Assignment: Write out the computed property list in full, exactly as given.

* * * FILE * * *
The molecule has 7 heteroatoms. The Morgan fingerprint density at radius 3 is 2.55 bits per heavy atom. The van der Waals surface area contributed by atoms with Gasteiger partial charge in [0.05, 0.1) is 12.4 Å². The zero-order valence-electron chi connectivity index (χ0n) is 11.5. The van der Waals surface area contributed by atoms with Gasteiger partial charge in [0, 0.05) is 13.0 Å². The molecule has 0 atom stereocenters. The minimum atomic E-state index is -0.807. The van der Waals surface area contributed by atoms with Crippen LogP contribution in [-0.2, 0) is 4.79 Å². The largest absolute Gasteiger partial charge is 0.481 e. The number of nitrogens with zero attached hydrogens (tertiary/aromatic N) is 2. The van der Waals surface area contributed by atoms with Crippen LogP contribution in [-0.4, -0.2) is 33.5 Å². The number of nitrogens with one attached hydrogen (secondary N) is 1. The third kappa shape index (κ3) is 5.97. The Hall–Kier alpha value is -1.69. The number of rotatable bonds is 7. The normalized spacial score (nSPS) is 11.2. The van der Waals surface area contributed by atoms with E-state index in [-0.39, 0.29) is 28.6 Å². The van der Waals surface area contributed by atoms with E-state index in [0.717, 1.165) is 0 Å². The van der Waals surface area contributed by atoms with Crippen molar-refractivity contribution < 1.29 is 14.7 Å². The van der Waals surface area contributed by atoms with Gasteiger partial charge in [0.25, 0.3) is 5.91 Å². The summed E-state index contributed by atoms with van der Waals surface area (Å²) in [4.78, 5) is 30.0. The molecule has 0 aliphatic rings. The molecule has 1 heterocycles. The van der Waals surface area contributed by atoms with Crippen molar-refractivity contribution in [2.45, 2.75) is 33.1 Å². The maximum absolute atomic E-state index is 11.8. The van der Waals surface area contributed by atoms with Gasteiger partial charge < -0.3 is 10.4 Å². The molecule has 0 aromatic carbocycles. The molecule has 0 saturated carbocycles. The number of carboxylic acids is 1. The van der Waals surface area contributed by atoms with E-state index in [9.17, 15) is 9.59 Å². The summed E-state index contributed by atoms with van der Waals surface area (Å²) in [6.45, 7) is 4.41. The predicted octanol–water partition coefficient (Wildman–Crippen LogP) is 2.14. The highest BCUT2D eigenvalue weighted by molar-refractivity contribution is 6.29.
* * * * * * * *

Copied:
The molecule has 7 heteroatoms. The Morgan fingerprint density at radius 3 is 2.55 bits per heavy atom. The van der Waals surface area contributed by atoms with Gasteiger partial charge in [0.05, 0.1) is 12.4 Å². The zero-order valence-electron chi connectivity index (χ0n) is 11.5. The van der Waals surface area contributed by atoms with Gasteiger partial charge in [0, 0.05) is 13.0 Å². The molecule has 0 atom stereocenters. The minimum atomic E-state index is -0.807. The van der Waals surface area contributed by atoms with Crippen LogP contribution in [-0.2, 0) is 4.79 Å². The largest absolute Gasteiger partial charge is 0.481 e. The number of nitrogens with zero attached hydrogens (tertiary/aromatic N) is 2. The van der Waals surface area contributed by atoms with Crippen LogP contribution in [-0.4, -0.2) is 33.5 Å². The number of nitrogens with one attached hydrogen (secondary N) is 1. The third kappa shape index (κ3) is 5.97. The Hall–Kier alpha value is -1.69. The number of rotatable bonds is 7. The normalized spacial score (nSPS) is 11.2. The van der Waals surface area contributed by atoms with E-state index in [-0.39, 0.29) is 28.6 Å². The van der Waals surface area contributed by atoms with E-state index in [0.717, 1.165) is 0 Å². The van der Waals surface area contributed by atoms with Crippen molar-refractivity contribution < 1.29 is 14.7 Å². The van der Waals surface area contributed by atoms with Gasteiger partial charge in [0.25, 0.3) is 5.91 Å². The summed E-state index contributed by atoms with van der Waals surface area (Å²) in [4.78, 5) is 30.0. The molecule has 0 aliphatic rings. The molecule has 1 heterocycles. The van der Waals surface area contributed by atoms with Crippen molar-refractivity contribution in [2.45, 2.75) is 33.1 Å². The maximum absolute atomic E-state index is 11.8. The van der Waals surface area contributed by atoms with Gasteiger partial charge < -0.3 is 10.4 Å². The molecule has 0 aromatic carbocycles. The molecule has 0 saturated carbocycles. The number of carboxylic acids is 1. The van der Waals surface area contributed by atoms with E-state index in [9.17, 15) is 9.59 Å². The summed E-state index contributed by atoms with van der Waals surface area (Å²) in [6.45, 7) is 4.41. The predicted octanol–water partition coefficient (Wildman–Crippen LogP) is 2.14. The highest BCUT2D eigenvalue weighted by molar-refractivity contribution is 6.29.